The state of Michigan is incentivizing local communities to build more affordable housing with the creation of a $5 million grant program, the Michigan State Housing Development Authority recently announced.
Starting Jan. 16, local governments can apply to receive funding through the new Housing Readiness Incentive Grant Program. They can use the money, which the state Legislature appropriated in the 2024 fiscal year budget, to adopt or eliminate regulations in order to help boost the state’s housing stock. Land use policies, master plan updates, and zoning amendments are a few of the regulations identified by the MSHDA that the program seeks to address.
“We are moving quickly to solve problems that our local and regional partners have identified, and this new program will put state funding directly into addressing local barriers to new and affordable housing solutions,” MSHDA Executive Director Amy Hovey said in a statement. “In our regional listening sessions around the Statewide Housing Plan, we heard repeatedly about the importance of streamlining local rules to help build more housing, add density, rehabilitate existing stock, and across the board address affordability.”
The issue of housing affordability has continued to plague communities around the country, driven by factors that include wage stagnation and a decline in housing inventory.
About 26% of Michigan residents spend more than 30% of their income on housing, according to data from Michigan’s Statewide Housing Plan, released last year. The report also revealed that the average sales price for a home in Michigan increased by 84% between January 2013 and October 2021.
The Statewide Housing Plan further outlined measures that would provide Michiganders with access to better housing options, such as equitable data collection and an increase in resident input.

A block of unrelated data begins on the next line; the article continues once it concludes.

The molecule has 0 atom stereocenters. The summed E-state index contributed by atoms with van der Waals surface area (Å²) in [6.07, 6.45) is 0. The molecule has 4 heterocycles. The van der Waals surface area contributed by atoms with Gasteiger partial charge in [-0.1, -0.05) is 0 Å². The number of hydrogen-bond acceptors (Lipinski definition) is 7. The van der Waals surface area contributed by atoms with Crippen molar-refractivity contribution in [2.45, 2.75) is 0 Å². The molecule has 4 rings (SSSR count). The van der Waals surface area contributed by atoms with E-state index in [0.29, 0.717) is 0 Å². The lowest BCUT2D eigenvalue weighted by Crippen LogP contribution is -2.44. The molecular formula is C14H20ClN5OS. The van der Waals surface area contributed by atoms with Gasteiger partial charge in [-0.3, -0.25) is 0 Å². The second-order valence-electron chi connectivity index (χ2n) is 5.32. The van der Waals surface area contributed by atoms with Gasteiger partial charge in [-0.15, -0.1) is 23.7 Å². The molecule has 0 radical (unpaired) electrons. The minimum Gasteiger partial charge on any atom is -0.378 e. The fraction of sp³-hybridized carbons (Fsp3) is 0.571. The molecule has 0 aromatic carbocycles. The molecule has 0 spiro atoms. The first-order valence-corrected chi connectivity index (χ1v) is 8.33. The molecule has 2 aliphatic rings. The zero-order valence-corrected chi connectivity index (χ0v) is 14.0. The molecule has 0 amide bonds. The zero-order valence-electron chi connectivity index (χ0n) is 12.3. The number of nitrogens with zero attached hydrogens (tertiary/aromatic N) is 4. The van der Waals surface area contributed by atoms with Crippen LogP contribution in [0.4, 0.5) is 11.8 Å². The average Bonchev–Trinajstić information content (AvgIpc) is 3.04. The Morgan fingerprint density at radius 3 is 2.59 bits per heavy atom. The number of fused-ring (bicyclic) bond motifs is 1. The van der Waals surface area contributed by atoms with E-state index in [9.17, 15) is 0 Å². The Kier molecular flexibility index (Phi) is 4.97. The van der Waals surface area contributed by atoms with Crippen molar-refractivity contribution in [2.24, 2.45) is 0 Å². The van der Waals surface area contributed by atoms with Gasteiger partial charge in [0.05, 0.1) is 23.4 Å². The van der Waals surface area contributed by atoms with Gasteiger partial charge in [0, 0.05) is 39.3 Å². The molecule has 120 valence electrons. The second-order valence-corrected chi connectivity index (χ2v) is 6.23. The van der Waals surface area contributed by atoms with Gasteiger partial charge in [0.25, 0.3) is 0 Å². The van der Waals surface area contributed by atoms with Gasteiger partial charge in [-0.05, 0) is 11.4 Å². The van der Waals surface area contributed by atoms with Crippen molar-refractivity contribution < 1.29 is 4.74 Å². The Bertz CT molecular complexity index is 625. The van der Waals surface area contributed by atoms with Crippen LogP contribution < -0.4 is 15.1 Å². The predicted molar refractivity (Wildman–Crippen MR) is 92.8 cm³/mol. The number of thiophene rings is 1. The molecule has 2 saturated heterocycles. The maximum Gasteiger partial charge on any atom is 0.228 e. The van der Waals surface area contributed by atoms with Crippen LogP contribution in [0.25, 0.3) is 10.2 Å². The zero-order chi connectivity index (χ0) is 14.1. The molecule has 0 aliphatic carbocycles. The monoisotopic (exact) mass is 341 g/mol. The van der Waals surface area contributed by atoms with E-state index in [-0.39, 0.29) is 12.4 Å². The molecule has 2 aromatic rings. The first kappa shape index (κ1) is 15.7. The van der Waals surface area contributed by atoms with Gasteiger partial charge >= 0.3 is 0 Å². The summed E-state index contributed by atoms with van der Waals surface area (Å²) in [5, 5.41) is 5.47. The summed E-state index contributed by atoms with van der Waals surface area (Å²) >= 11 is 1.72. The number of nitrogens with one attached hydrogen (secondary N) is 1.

Cities, villages and townships that apply to the new grant program can receive up to $50,000 to cover costs associated with their plans to increase housing supply and affordability.
About $2 million of the program’s funding will be available for municipalities that have been designated by the Michigan Economic Development Corporation as having participated in its Redevelopment Ready Communities program, an initiative used to develop best practices in planning, zoning and economic growth. The other $3 million will be set aside for local governments without the designation.
“The Housing Readiness Incentive Program will align state investment directly with the local governments that need help most,” Hovey said. “These problems didn’t crop up overnight, but we’re going to act decisively as we continue to identify new, innovative solutions to confront the housing crisis.”
The online applications portal will open Jan. 16, 2024, and will remain open until all funding has been allocated. The MSHDA will review applications and issue awards as they are received.